Munster role would have been perfect for Conor O'Shea
The career of Conor O'Shea has never been about straight lines.
Even those who would recall his body-swerving runs from defence in his 1990s playing career as a winner of 35 Ireland caps would recognise that, although he always knew where he was going, he didn't always have to necessarily take the direct route.
Since leaving Ireland in the '90s, the permanent call to home has rarely been absent from his life, either in talk that he might succeed Declan Kidney (for either Munster or then Ireland), return to Leinster following Joe Schmidt's departure or, indeed, more fittingly given his recent experience as an all-compassing director of rugby, for the role now filled by Australian David Nucifora at the IRFU.
Not only that, he has been regularly discussed in despatches when the England job has become vacated, most recently in the aftermath of the dismissal of Stuart Lancaster - ironically, he had been on the committee that had head-hunted him.
His candidacy for all these roles, even though he has rarely been top of the bookies' sheets, has always been as respectfully analysed as has been his polite disengagement.
As a player, he turned down several lucrative contract offers; money has never been an issue for this self-motivated individual who, in his 20s, would rise at 6am for gym training before doing his day job in AIB.
When he didn't have evening training, he would take evening classes in French.
He would often be frustrated by those more gifted than he who didn't put in the effort he did to maximise his gifts; hence, his tolerance for bull is rather limited.
His apprenticeship was studied in the extreme.
When injury had curtailed his playing career at the beginning of the millennium, he put the Commerce degree and two Masters he completed to good use, earning a reputation as one of the finest sporting administrators in England.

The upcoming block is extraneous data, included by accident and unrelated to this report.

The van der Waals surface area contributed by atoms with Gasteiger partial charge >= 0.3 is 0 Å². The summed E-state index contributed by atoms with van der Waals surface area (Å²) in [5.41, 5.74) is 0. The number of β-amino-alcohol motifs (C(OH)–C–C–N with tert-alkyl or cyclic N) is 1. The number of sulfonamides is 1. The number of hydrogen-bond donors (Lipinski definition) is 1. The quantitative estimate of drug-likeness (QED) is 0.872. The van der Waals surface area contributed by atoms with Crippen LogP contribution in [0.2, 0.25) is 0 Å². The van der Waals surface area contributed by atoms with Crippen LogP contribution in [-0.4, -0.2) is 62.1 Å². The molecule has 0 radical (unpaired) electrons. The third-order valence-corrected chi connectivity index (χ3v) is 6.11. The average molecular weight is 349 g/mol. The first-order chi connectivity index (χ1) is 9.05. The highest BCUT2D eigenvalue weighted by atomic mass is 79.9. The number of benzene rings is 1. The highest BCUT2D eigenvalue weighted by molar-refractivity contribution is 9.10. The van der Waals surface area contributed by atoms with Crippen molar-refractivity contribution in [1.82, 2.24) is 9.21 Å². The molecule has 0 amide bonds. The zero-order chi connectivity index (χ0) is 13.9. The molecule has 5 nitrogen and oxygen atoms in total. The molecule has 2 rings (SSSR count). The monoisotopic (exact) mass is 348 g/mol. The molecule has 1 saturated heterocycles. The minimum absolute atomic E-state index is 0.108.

First, with London Irish, and then with the RFU as Director of their Regional Academies before landing a coveted and much-respected tenure at the English Institute of Sport, effectively a key insider in the Olympic programme (he would later be invited to review the under-performing British swimmers at the 2012 Games.)
Already earning a formidable status as one who could radically institute an identity and deliver upon closely conceived mission statements, his loss to rugby, let alone his absence from Irish rugby, was always keenly felt.
His next gig would allow him to inculcate his philosophy where it was needed most, at the famous London club, Harlequins, whose reputation had been badly tarnished by 'Bloodgate', the events which had tainted their European Cup semi-final defeat to his old side Leinster, in 2009.
His tolerance to remain beyond his usefulness is obviously another personal trait; his success at Harlequins has been immense, exorcising so many demons and delivering immediate success: a Premiership title in his second season, before establishing the side as one of England's, albeit regretfully, not Europe's elite.
It was only 44 days ago that he stressed his commitment to prolong his six-year stint at Harlequins, despite rumoured interest from an Italian federation still struggling, despite occasional upsets, to cope with their ascent into the Home Unions closed shop in 2000.
"I don't know what the next move is - I'll see," he said after making a decision that seemingly shocked staff. "There'll be plenty of opportunities. I'll make that decision as and when, and it may be made for me in many ways. Whether it's Italy or not will be for them to consider, not for me."
Which, given he has already had discussions to succeed Jacques Brunel, who had been slated to go post-World Cup, is what you might call leading the door open.
It would be the perfect shop window for the next phase of his career with, one presumes, the role of Ireland head coach arriving.
And yet there is another post which could have been perfect, one that would have taken him back to the land of his double All-Ireland winning father, Jerome.
Munster could have done with someone who can be a coaching czar and a tracksuit trainer, wizard PR man and supreme director of operations. O'Shea could have fulfilled these roles alongside his erstwhile team-mate Anthony Foley.
One senses they may have missed a trick. In the future, the IRFU, particularly if Schmidt gets the Lions gig in 2017, will be careful not to.
For Conor O'Shea is a man who always knows where he is going. And he usually gets there.